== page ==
Increased Antioxidant Capacity and Genomic Stability

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The traits described thus far are acquired in the course of tumor progression via alterations in the genomes of cancer cells, resulting from DNA damage. Cells are exposed to a variety of oxidizing agents, termed reactive oxygen species (ROS), coming from exogenous and endogenous sources that can damage DNA. Oxidative damage of DNA, if left unrepaired, can lead to base mutations, single and double strand breaks, DNA cross-linking, chromosomal breaks and rearrange-ments.50 An estimate of the daily rate of oxidative damage to DNA is 104 hits per cell in humans.51 Normally there is a balance between oxidizing and antiox-idizing molecules in the body and mutations in specific genes are kept in check by a number of DNA monitoring and repair systems that work to prevent and reverse alterations in specific genes.50 However, an imbalance in the system due to overproduction of free radical oxidants or an inadequacy of antioxidants, can lead to oxidative damage of large biomolecules, including DNA, proteins, and lipids.52 As described above, DNA damage activates p53 tumor suppressor protein to arrest the cell cycle to allow DNA repair or induce apoptosis when damage is too excessive.

Antioxidants common in fruits and vegetables can either prevent formation of, scavenge, or promote decomposition of ROS.51 Classical antioxidant nutrients include vitamins E and C, P-carotene, and selenium. However, a large number of phytochemicals can accumulate within cells and act as either antioxidants or even pro-oxidants. Vegetables and fruits are rich in polyphenols such as epigal-locatechin gallate, quercetin, genistein, and taxifolin, which are excellent anti-oxidants in vitro.52 The relationship between high consumption of antioxidants from fruits and vegetables and risk of a variety of cancer sites, including lung, colon, breast, cervix, esophagus, oral cavity, stomach, bladder, pancreas, and ovary, has been reviewed.53 However, although vegetable and fruit intake can be approximated using current databases, total antioxidant activity is more difficult to determine due to large differences in antioxidant capabilities between plants and their edible parts, and even within a plant food due to agronomy and post-harvest conditions.52 Wu et al. surveyed more than 100 different kinds of foods (also assessing variation due to geographic region, season, and processing), including fruits, vegetables, nuts, dried fruits, spices, cereals, infant food, and other foods for hydrophilic and lipophilic antioxidant capacities to arrive at a total antioxidant capacity.54 These types of data are important for databases, which can be used to evaluate total antioxidant intake from nutrient as well as "nonnu-trient" antioxidants and relate it to cancer risk. These data can be used to show an inverse correlation between total antioxidant capacity intake and risk of cancer, as was done recently for gastric cancer.55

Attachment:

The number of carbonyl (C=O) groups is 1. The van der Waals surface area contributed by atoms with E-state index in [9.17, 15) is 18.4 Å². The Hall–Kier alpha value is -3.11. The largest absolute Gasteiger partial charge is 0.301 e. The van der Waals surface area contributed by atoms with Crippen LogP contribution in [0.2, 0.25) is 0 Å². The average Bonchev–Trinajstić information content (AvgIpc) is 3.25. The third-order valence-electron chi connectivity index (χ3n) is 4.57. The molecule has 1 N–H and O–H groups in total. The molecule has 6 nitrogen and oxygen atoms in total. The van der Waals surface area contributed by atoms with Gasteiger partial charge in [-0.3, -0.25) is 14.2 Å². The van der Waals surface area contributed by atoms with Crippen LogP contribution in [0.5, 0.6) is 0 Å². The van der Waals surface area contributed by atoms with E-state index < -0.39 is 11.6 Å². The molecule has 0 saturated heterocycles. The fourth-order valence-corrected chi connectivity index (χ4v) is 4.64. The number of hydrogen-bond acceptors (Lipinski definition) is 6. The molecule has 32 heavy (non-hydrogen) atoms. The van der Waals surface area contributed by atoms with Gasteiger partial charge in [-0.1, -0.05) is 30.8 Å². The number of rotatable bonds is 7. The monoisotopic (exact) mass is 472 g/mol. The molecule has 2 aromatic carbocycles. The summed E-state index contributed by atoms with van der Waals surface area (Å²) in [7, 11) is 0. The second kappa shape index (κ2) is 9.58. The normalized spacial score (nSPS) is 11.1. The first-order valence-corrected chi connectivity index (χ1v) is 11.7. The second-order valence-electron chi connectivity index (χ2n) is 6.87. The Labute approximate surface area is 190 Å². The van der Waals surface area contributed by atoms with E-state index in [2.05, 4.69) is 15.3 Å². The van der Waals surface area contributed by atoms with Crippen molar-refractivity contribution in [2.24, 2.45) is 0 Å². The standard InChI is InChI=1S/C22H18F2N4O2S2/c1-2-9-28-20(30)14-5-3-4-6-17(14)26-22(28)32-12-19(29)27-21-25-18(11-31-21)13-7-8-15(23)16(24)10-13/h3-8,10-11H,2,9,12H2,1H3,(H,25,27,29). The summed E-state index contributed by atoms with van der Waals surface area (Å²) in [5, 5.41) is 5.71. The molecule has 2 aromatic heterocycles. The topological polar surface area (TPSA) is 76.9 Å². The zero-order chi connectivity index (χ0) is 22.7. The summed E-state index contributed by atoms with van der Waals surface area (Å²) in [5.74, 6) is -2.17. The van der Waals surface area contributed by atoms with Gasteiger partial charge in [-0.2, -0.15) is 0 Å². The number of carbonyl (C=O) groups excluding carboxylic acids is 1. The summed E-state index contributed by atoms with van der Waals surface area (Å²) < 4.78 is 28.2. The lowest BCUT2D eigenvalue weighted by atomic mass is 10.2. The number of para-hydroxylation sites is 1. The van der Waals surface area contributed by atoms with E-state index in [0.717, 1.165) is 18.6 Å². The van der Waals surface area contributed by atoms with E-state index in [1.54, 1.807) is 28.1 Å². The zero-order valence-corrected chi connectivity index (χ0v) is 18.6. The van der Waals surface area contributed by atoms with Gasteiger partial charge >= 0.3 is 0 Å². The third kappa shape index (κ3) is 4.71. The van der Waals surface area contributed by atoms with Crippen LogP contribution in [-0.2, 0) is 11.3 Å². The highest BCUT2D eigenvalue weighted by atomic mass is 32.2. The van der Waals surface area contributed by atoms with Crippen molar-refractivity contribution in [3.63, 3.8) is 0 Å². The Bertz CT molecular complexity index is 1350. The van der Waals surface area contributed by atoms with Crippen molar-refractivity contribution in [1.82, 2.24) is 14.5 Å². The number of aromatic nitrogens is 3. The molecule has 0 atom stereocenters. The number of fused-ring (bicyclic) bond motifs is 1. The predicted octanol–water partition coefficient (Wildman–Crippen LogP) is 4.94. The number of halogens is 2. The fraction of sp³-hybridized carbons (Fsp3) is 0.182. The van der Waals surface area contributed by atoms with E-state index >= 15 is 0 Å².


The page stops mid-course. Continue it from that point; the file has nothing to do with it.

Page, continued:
2.5.8 Other Mechanisms

The above analysis, focusing on the six essential alterations in cell physiology as defined by Hanahan and Weinberg26 and their modification by nutrients, focuses mainly on the changes within the cancer cells themselves. However, the effects of nutrients on other aspects affecting cancer incidence and progression at the tissue and whole-body levels cannot be ignored. Some of these other factors include effects on inflammation, carcinogen detoxification by xenobiotic metabolizing enzymes, and epigenetic events.

2.5.8.1 Inflammation

Prostaglandins and other members of the eicosanoid pathway are thought to induce carcinogenesis through action on nuclear transcription sites and downstream gene products important in the control of cell proliferation. Eicosanoids are locally acting hormone-like compounds derived predominantly from arachi-donic acid in tissue cells and tumor-infiltrating leukocytes.56 The most well-known eicosanoids, prostaglandins, are produced by the action of the cyclooxygenases (COX), but the lipoxygenase group of enzymes produce the leukotrienes and hydroperoxyeicosatetraenoic acids, which also have important proinflammatory effects.57 Substantial evidence from animal studies and human epidemiological and clinical trials show that nonsteroidal anti-inflammatory drugs (NSAIDs), which are inhibitors of COX, are associated with reduced risk of a number of cancers, including those of the colon-rectum, esophagus, stomach, pancreas, breast, lung, prostate, bladder, brain, and cervix.57